Truth be told, Hughes had a sticky time of it all through London's Swinging Sixties. After several years as what the Sydney Morning Herald once called "the brilliant enfant terrible of Australian art and letters", he fetched up here in 1964, a 26-year-old "provincial Australian in a place that still tended to look down on Australians". A letter from the historian and journalist Alan Moorehead got him through the door at Hamish Hamilton, but the book he was then signed up to write, a history of Dada and surrealism, turned out to be another no-show. Head in hands, the "boy who had despatched himself to do a man's job" fled for Italy and the bolt-hole that Moorehead had told him would be available.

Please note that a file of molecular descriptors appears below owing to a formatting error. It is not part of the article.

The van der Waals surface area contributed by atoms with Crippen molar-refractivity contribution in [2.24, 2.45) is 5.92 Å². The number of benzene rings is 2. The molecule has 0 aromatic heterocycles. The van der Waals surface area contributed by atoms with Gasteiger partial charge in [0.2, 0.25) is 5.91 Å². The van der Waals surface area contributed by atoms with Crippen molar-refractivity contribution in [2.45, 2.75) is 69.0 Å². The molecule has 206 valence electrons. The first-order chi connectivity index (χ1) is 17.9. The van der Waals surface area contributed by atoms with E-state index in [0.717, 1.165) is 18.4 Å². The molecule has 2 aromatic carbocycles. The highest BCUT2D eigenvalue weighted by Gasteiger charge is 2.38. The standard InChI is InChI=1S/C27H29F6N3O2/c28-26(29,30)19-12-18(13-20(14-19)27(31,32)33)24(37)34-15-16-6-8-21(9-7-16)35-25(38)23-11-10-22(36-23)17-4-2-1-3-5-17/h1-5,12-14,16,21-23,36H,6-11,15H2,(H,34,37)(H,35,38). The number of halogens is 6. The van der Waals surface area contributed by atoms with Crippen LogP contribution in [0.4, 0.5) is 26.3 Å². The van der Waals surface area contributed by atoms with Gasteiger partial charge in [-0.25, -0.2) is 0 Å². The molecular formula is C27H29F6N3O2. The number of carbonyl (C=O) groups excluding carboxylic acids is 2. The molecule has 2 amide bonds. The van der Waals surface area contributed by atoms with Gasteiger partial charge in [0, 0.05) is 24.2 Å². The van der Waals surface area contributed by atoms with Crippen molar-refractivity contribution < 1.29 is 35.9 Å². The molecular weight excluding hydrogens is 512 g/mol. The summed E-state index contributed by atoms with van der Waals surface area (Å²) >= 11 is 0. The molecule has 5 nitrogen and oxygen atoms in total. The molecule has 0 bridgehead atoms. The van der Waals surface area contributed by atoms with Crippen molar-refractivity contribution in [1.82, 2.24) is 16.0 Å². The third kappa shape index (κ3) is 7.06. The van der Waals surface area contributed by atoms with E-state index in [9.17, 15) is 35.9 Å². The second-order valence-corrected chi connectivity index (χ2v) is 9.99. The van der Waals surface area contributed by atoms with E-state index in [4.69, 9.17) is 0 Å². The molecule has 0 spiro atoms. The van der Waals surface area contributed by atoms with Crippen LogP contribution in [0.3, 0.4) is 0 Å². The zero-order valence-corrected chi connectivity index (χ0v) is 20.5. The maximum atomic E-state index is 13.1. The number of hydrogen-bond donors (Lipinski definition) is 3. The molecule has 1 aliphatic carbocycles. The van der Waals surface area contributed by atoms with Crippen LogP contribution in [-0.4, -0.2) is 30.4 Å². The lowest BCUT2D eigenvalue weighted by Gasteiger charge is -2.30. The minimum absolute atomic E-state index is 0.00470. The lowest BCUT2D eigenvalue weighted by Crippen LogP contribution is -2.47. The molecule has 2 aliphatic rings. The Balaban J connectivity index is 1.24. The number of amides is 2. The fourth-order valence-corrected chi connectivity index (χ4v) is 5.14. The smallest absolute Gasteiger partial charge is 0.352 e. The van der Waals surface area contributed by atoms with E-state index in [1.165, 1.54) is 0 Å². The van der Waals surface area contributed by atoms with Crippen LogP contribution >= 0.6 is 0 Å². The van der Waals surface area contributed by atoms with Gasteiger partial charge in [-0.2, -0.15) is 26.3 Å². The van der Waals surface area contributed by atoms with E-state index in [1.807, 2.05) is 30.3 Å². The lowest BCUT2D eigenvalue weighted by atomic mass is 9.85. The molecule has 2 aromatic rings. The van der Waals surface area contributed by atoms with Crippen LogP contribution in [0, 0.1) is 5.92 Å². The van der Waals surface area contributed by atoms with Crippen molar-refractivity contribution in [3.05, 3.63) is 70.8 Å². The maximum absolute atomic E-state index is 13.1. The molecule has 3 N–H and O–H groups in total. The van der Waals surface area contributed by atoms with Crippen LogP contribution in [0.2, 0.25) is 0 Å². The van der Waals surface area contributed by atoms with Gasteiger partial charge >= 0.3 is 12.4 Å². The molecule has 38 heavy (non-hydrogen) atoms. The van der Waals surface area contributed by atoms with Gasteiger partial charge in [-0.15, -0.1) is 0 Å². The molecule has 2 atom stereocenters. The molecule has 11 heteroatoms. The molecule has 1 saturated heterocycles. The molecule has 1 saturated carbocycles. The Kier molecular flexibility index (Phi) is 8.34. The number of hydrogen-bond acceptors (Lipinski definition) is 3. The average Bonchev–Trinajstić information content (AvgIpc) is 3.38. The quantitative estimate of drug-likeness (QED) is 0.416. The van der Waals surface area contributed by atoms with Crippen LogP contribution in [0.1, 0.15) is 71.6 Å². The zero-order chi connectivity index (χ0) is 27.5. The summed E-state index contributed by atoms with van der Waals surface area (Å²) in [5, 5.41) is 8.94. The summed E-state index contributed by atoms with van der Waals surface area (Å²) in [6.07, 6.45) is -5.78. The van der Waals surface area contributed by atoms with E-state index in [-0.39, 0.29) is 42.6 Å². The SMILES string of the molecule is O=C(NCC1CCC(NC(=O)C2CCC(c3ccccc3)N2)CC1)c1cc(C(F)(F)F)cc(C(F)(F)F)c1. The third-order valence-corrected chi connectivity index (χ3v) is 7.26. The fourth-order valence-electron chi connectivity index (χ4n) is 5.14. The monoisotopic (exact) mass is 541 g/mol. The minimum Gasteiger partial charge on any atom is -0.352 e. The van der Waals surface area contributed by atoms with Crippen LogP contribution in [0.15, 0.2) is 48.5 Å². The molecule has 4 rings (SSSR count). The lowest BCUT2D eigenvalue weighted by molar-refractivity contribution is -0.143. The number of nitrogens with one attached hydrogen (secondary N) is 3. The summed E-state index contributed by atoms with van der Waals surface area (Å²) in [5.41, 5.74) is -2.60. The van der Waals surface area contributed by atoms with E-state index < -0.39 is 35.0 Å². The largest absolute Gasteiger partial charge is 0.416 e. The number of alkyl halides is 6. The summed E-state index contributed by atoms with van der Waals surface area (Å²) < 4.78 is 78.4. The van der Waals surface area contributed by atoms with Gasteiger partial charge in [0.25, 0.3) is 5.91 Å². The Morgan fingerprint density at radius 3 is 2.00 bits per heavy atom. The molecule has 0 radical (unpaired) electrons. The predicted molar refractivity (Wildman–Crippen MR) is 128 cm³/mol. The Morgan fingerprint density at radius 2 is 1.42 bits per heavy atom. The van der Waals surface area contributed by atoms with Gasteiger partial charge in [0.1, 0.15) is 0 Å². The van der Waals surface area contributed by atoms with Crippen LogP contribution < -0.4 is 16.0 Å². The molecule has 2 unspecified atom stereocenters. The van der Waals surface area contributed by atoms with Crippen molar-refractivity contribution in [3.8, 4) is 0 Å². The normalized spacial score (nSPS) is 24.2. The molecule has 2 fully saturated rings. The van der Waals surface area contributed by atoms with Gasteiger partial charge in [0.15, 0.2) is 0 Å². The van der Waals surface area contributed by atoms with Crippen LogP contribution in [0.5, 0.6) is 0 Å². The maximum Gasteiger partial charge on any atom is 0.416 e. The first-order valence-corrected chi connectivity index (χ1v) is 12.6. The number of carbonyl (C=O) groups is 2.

It turned out to be the making of him. From Moorehead's base in Porto Ercole (the scene, 350-odd years earlier, of Caravaggio's miserable demise), Hughes learned far more art history than he would have done in London. "Perhaps I would have done better to learn about the 15th century by listening to a professor and looking at slides in a classroom. But instead I was looking at the originals: out of sequence, certainly, but an immeasurably richer experience." By the time he arrived back in London some while later (for all the detail of Hughes's big historical books, the chronology of this one is all over the place), he felt a lot more confident. When George Weidenfeld suggested he write Heaven and Hell in Western Art, Hughes - thanks to his not quite grand tour - had no doubt he could handle the task.